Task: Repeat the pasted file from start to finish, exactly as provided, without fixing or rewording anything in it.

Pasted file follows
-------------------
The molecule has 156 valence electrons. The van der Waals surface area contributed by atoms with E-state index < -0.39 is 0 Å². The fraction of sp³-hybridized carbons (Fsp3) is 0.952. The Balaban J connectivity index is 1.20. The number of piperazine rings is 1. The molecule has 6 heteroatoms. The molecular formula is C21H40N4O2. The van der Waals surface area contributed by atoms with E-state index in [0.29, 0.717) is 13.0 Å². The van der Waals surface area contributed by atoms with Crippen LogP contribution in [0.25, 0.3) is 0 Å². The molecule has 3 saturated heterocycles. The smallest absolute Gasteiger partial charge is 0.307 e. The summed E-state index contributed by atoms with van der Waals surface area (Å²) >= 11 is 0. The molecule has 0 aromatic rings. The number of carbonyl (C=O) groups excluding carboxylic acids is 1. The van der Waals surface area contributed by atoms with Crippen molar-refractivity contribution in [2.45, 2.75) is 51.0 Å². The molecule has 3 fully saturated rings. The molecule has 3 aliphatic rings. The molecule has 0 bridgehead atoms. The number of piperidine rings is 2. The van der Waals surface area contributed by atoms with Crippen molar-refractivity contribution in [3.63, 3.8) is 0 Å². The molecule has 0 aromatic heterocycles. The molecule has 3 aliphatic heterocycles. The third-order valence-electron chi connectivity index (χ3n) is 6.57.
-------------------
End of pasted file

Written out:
The molecule has 156 valence electrons. The van der Waals surface area contributed by atoms with E-state index < -0.39 is 0 Å². The fraction of sp³-hybridized carbons (Fsp3) is 0.952. The Balaban J connectivity index is 1.20. The number of piperazine rings is 1. The molecule has 6 heteroatoms. The molecular formula is C21H40N4O2. The van der Waals surface area contributed by atoms with E-state index in [0.29, 0.717) is 13.0 Å². The van der Waals surface area contributed by atoms with Crippen LogP contribution in [0.25, 0.3) is 0 Å². The molecule has 3 saturated heterocycles. The smallest absolute Gasteiger partial charge is 0.307 e. The summed E-state index contributed by atoms with van der Waals surface area (Å²) >= 11 is 0. The molecule has 0 aromatic rings. The number of carbonyl (C=O) groups excluding carboxylic acids is 1. The van der Waals surface area contributed by atoms with Crippen molar-refractivity contribution in [2.45, 2.75) is 51.0 Å². The molecule has 3 fully saturated rings. The molecule has 3 aliphatic rings. The molecule has 0 bridgehead atoms. The number of piperidine rings is 2. The van der Waals surface area contributed by atoms with Crippen molar-refractivity contribution in [3.63, 3.8) is 0 Å². The molecule has 0 aromatic heterocycles. The molecule has 3 aliphatic heterocycles. The third-order valence-electron chi connectivity index (χ3n) is 6.57.